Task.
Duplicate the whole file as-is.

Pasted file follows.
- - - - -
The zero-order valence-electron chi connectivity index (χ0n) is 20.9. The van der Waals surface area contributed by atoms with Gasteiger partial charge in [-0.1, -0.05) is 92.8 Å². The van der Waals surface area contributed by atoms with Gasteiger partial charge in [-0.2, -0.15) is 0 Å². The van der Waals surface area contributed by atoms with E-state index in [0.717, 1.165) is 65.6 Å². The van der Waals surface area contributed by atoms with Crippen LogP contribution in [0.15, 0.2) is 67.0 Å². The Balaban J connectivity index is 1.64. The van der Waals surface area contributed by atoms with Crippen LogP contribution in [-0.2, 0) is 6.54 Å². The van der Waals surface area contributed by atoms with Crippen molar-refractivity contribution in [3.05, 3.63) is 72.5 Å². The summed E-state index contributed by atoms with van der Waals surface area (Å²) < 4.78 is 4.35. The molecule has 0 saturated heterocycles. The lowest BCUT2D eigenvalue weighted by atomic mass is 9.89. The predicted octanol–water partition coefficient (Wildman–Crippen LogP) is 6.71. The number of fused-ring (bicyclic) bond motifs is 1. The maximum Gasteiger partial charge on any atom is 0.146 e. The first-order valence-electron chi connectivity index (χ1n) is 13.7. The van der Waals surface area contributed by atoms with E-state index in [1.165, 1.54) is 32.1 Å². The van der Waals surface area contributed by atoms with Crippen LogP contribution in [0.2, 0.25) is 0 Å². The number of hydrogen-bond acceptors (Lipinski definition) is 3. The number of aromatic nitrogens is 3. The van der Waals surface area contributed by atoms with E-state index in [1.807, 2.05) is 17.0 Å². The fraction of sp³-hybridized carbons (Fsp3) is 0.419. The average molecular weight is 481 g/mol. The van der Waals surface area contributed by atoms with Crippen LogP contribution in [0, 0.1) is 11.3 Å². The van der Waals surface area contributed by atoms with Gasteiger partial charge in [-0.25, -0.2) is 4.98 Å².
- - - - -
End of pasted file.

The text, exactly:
The zero-order valence-electron chi connectivity index (χ0n) is 20.9. The van der Waals surface area contributed by atoms with Gasteiger partial charge in [-0.1, -0.05) is 92.8 Å². The van der Waals surface area contributed by atoms with Gasteiger partial charge in [-0.2, -0.15) is 0 Å². The van der Waals surface area contributed by atoms with E-state index in [0.717, 1.165) is 65.6 Å². The van der Waals surface area contributed by atoms with Crippen LogP contribution in [0.15, 0.2) is 67.0 Å². The Balaban J connectivity index is 1.64. The van der Waals surface area contributed by atoms with Crippen LogP contribution in [-0.2, 0) is 6.54 Å². The van der Waals surface area contributed by atoms with Crippen molar-refractivity contribution in [3.05, 3.63) is 72.5 Å². The summed E-state index contributed by atoms with van der Waals surface area (Å²) < 4.78 is 4.35. The molecule has 0 saturated heterocycles. The lowest BCUT2D eigenvalue weighted by atomic mass is 9.89. The predicted octanol–water partition coefficient (Wildman–Crippen LogP) is 6.71. The number of fused-ring (bicyclic) bond motifs is 1. The maximum Gasteiger partial charge on any atom is 0.146 e. The first-order valence-electron chi connectivity index (χ1n) is 13.7. The van der Waals surface area contributed by atoms with E-state index in [1.165, 1.54) is 32.1 Å². The van der Waals surface area contributed by atoms with Crippen LogP contribution in [0.2, 0.25) is 0 Å². The number of hydrogen-bond acceptors (Lipinski definition) is 3. The number of aromatic nitrogens is 3. The van der Waals surface area contributed by atoms with E-state index in [1.807, 2.05) is 17.0 Å². The fraction of sp³-hybridized carbons (Fsp3) is 0.419. The average molecular weight is 481 g/mol. The van der Waals surface area contributed by atoms with Crippen LogP contribution in [0, 0.1) is 11.3 Å². The van der Waals surface area contributed by atoms with Gasteiger partial charge in [-0.25, -0.2) is 4.98 Å².